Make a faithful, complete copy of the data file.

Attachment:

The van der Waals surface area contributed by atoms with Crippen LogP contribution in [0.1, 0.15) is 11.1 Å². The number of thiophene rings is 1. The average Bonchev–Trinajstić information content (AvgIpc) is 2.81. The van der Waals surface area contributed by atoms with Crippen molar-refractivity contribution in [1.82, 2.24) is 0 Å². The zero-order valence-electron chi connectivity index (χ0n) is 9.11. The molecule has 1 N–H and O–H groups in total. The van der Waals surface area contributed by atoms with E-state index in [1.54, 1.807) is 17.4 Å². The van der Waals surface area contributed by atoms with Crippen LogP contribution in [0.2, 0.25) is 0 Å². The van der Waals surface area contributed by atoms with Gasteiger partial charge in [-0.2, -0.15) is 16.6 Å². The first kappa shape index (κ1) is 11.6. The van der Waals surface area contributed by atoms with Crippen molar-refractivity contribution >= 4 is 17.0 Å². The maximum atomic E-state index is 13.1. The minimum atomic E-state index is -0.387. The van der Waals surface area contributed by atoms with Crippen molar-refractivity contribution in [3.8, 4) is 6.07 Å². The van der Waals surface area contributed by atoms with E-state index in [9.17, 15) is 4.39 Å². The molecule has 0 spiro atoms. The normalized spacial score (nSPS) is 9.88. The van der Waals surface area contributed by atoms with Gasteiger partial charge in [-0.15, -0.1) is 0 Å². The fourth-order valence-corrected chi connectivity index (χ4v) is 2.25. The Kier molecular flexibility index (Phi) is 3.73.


The van der Waals surface area contributed by atoms with Crippen LogP contribution in [0.1, 0.15) is 11.1 Å². The number of thiophene rings is 1. The average Bonchev–Trinajstić information content (AvgIpc) is 2.81. The van der Waals surface area contributed by atoms with Crippen molar-refractivity contribution in [1.82, 2.24) is 0 Å². The zero-order valence-electron chi connectivity index (χ0n) is 9.11. The molecule has 1 N–H and O–H groups in total. The van der Waals surface area contributed by atoms with E-state index in [1.54, 1.807) is 17.4 Å². The van der Waals surface area contributed by atoms with Crippen LogP contribution in [0.2, 0.25) is 0 Å². The van der Waals surface area contributed by atoms with Gasteiger partial charge in [-0.2, -0.15) is 16.6 Å². The first kappa shape index (κ1) is 11.6. The van der Waals surface area contributed by atoms with Crippen molar-refractivity contribution >= 4 is 17.0 Å². The maximum atomic E-state index is 13.1. The minimum atomic E-state index is -0.387. The van der Waals surface area contributed by atoms with Crippen molar-refractivity contribution in [3.8, 4) is 6.07 Å². The van der Waals surface area contributed by atoms with E-state index in [9.17, 15) is 4.39 Å². The molecule has 0 spiro atoms. The normalized spacial score (nSPS) is 9.88. The van der Waals surface area contributed by atoms with Gasteiger partial charge in [-0.15, -0.1) is 0 Å². The fourth-order valence-corrected chi connectivity index (χ4v) is 2.25. The Kier molecular flexibility index (Phi) is 3.73.